According to a story from Ovarian Cancer News, a recent study has allowed scientists to determine why some people appear to be resistant to poly ADP ribose polymerase (PARP) inhibitors. This class of drugs is commonly used to treat breast and ovarian cancer, particularly if the BRCA mutation is present.
In the study, scientists used the all new CRISPR/Cas9 gene editing system in order to create a variety of mutations on the PARP1 gene. The researchers then were able to test the influence of the mutations on the responsiveness to common PARP inhibitor drugs. The drugs used in the study include olaparib, which was first approved to treat ovarian cancer and was more recently approved to treat BRCA mutated breast cancer in January. The study also tested talazoparib, an investigational PARP inhibitor that is currently in Phase 3 trials.
PARP inhibitors are considered exceptionally effective in treating cancers linked to the BRCA mutation, but the study found that the mutations that they manipulated in the PARP1 gene could potentially be responsible for poor responses to treatment from some patients. However, more research will have to be conducted in order to detect the mutations that can naturally occurs on PARP1 and determine which ones can prevent PARP inhibitors from working as they should.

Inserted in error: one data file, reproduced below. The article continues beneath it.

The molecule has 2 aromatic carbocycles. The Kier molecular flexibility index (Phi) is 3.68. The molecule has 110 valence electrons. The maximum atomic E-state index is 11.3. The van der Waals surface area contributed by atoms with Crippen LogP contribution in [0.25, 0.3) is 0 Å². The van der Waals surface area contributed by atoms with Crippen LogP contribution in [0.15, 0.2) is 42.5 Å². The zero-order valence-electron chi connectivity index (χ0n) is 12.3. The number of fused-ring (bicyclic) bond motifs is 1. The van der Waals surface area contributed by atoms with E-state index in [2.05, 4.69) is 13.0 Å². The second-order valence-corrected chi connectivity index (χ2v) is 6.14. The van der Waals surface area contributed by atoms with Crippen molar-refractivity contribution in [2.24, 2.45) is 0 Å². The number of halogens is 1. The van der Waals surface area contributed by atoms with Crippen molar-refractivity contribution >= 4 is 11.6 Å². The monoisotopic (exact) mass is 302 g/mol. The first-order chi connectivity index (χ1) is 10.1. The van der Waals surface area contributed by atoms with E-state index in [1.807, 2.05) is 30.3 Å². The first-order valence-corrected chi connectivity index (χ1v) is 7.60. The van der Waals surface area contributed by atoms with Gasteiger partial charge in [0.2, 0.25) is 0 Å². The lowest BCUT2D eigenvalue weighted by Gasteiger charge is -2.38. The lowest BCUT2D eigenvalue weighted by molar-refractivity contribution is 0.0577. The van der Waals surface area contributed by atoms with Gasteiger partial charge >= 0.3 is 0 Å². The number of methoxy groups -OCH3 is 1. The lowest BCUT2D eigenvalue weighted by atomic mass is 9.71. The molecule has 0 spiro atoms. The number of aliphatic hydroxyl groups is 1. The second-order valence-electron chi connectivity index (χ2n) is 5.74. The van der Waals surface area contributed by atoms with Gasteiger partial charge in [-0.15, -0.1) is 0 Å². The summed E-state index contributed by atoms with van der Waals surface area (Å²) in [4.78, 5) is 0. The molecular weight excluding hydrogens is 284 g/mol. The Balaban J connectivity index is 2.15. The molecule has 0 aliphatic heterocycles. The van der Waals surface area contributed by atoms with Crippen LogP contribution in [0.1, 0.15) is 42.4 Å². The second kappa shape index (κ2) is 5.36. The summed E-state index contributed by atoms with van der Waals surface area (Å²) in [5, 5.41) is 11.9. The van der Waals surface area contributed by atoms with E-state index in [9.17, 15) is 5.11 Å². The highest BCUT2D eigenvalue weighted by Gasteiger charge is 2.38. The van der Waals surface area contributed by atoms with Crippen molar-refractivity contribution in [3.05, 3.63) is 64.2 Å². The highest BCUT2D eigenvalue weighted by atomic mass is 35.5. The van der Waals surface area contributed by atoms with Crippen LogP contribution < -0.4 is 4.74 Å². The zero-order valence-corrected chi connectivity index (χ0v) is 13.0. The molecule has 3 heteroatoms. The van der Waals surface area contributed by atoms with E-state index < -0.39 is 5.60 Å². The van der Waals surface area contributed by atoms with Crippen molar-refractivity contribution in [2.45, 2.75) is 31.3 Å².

The lead author of this study was Dr. Stephen Pettitt. He says that the data drawn from the study suggests that in the future it would be wise for patients with ovarian cancer or breast cancer to be tested for mutations on the PARP1 gene. This would allow doctors to determine if the use of PARP inhibitors as part of the treatment plan would be worthwhile for patients.
The potential for more personalized treatment could take into account the genetic composition of the patient, which would allow caregivers to select treatment approaches that are catered to these genetic differences.